Diana P. Romero

Diana P. Romero

Lecturer in Language (Spanish)

 

Diana Romero has been working as a full-time lecturer at Columbia since Fall 2004. She has been a lecturer at the Departments of Spanish and Portuguese at Northwestern University and Yale University. She worked as a teaching assistant in the Department of Latin American and Iberian Cultures at the University of Maryland, College Park, where she received her M.A. on Latin American Literature and her Ph.D. on Colombian literature in 2009. She holds a B.A. in Modern Languages from Universidad de Los Andes in Bogotá, Colombia.

Diana received the Distinguished Teaching Assistant Award given by the Center for Teaching Excellence at the University of Maryland, and the Excellence in Teaching Award given by the Department of Latin American and Iberian Cultures at the behest of the students.

She co-directed the Spanish Language Program from Fall 2012-Spring 2015.

Her research interests include second language pedagogy and heritage language pedagogy. She is in charge of Spanish 2108, Spanish for Heritage Speakers.  In 2016, she participated in the Summer Course Re-Design Institute and received a Course Re-Design grant from the CTL (Center for Teaching and Learning) to explore ideas to apply to her Spanish for Heritage Speakers course.

She received a course release to redesign SPAN UN 1120 Comprehensive Elementary Spanish during the Fall 2020.

 

Academic Statement

Teaching and learning are multidirectional and multifaceted processes where the meaningful and creative involvement of all the participants is essential. Making students actively engage in their own learning and in helping each other learn are the foundation of my pedagogical approach. Class participants must develop a greater cultural and linguistic understanding and awareness of the Spanish speaking peoples and to think critically about their own culture. In turn, I never stop learning from my students, who keep me highly engaged and motivated.

I try to design activities, tasks and projects that tap into students´ particular motivations and needs. Drawing from the research on heritage language learners and cognitive studies, the tasks and materials I use help students connect and interact with the Spanish culture and community available to them at the university, in the City and online. In the Fall 2011 I started a collaborative project involving bibliographic and ethnographic research for a Heritage Speakers class at Columbia and at Arizona State University. With the support of the Language Resource Center at Columbia and Arizona State University I incorporated the "Hispanidades" framework - a theoretical research approach that puts students across different universities in the United States in contact in order to explore issues of identity affecting Hispanic and Latino students across communities in the US.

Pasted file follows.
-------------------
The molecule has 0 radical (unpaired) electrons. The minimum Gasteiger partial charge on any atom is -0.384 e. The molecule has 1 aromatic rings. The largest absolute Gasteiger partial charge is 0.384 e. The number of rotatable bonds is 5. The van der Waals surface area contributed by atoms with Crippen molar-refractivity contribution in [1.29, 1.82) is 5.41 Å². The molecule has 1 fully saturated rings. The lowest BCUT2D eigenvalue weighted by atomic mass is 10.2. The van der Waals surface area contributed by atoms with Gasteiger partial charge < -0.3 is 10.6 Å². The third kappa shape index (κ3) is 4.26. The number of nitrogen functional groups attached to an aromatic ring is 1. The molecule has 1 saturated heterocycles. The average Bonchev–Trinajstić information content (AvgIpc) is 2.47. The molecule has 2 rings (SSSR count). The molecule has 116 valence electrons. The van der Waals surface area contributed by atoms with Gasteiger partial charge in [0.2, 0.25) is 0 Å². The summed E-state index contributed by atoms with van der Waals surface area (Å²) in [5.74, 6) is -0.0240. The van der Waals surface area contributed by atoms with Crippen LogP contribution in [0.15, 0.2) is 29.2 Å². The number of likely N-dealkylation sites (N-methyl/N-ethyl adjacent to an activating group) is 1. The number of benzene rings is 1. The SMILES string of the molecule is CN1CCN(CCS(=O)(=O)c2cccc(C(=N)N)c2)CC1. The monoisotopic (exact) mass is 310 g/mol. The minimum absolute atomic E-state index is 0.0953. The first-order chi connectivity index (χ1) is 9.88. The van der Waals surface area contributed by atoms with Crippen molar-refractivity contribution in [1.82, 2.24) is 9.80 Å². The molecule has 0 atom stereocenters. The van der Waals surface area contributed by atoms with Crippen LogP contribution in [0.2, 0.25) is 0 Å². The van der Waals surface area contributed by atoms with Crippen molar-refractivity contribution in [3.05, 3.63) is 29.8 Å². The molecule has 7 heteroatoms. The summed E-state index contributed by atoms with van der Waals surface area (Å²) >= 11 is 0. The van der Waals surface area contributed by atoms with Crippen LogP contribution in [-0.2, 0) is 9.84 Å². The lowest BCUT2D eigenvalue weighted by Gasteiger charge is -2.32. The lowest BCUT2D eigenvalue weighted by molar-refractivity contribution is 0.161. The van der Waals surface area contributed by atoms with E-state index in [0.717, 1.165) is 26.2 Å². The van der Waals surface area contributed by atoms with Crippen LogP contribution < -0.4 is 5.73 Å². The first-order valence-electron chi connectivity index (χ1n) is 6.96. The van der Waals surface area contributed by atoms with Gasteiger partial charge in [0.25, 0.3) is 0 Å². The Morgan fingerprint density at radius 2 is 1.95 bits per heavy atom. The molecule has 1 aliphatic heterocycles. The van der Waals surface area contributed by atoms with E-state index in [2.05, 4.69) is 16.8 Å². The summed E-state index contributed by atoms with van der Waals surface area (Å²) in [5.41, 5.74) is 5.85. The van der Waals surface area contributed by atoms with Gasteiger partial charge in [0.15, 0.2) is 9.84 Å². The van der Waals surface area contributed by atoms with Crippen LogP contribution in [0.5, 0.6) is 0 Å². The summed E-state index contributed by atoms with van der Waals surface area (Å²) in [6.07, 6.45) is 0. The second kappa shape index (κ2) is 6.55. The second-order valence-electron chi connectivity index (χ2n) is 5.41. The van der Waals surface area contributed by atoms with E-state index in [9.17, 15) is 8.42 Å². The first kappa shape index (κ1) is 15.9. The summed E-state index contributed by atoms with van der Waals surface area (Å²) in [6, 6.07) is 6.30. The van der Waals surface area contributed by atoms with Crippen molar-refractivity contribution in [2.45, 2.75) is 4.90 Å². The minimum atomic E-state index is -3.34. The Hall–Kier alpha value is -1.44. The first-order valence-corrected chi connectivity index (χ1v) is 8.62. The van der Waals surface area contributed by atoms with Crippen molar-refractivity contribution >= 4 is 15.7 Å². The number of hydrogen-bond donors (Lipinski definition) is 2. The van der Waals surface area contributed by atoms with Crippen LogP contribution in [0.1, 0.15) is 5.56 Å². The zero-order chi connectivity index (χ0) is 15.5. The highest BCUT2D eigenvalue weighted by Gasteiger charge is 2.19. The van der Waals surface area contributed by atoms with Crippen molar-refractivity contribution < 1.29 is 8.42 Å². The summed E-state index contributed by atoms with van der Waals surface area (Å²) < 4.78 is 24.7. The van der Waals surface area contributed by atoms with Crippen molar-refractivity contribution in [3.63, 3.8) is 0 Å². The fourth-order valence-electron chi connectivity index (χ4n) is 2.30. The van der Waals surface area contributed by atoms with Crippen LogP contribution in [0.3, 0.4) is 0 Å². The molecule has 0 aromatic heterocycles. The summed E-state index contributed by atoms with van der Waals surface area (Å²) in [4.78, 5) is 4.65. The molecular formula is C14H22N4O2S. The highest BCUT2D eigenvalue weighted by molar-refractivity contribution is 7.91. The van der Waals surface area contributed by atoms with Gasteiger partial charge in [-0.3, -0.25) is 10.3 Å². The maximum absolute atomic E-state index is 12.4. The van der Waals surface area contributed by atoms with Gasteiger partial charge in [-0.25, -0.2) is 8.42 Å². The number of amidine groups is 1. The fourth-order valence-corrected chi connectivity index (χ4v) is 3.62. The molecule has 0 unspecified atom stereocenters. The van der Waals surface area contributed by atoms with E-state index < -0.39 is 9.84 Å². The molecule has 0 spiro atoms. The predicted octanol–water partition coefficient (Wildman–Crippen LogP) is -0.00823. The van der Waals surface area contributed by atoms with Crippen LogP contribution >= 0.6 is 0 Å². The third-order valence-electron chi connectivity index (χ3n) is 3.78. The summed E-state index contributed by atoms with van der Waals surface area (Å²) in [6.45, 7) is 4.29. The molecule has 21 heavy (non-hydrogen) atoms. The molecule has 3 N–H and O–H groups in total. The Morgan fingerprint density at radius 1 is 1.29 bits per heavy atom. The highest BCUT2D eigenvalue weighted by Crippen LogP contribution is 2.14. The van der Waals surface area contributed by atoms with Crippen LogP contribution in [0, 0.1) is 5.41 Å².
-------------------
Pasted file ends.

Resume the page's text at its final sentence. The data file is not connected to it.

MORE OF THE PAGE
From 2012-2015, I served as Co-Director of the Spanish Language Program. This provided me with the opportunity to see many other factors that come into play in the academic decision process, an experience that enriched my own perspective as an instructor.  I left this position in the Fall 2015 to focus more on my research interests.

Whether they are fulfilling the language requirement or have other personal interests in learning Spanish, I hope to motivate my students to continue their formal studies and to help them understand language learning as a lifelong endeavor. Thus, I make them aware of the importance of learning strategies and tools that they can adapt to their own needs and learning styles as they build up the confidence and critical skills necessary to learn in class and beyond.

As educators, we are frequently confronted with the realities of students´ lives that can make teaching a deeply transforming experience. By being constantly reminded that academic performance must keep in mind the individual as a whole, I have become increasingly interested in the role of emotions, sociocultural factors and strategies in the learning process.

SPAN UN1120: Comprehensive Beginning Spanish

Course description: Intensive, fast-paced elementary Spanish course for multilingual learners who have had little to no formal education in Spanish. Replaces the sequence SPAN UN1101-SPAN UN1102.

Prerequisites

Take the Department's language placement examination. (It is only for diagnostic purposes, to assess your language learning skills, not your knowledge of Spanish). 

If you score approximately 330 OR MORE, you may qualify for this course if:

- you have had little to no formal education in Spanish, AND 

- you identify with ONE of the following language learner profiles: 

  • Learners of Spanish as a 3rd language: fluent in a language other than English

  • Informal learners of Spanish: English speakers who have “picked up” Spanish by interacting with Spanish speakers in informal settings

  • “Receptive” Spanish heritage learners: English dominant, but you understand Spanish spoken by family and community members

(The exam is only an initial assessment for diagnostic purposes. Your score might be high, even if you have never studied Spanish in a formal setting). 

You do not need my permission to register*. I will further assess your level during the Change of Program period. Feel free to contact me if you have any questions or if you are unsure about your placement in this course.

*Students who do not have the necessary proficiency level may not remain in this course. All Columbia students must take Spanish language courses (UN 1101-3300) for a letter grade.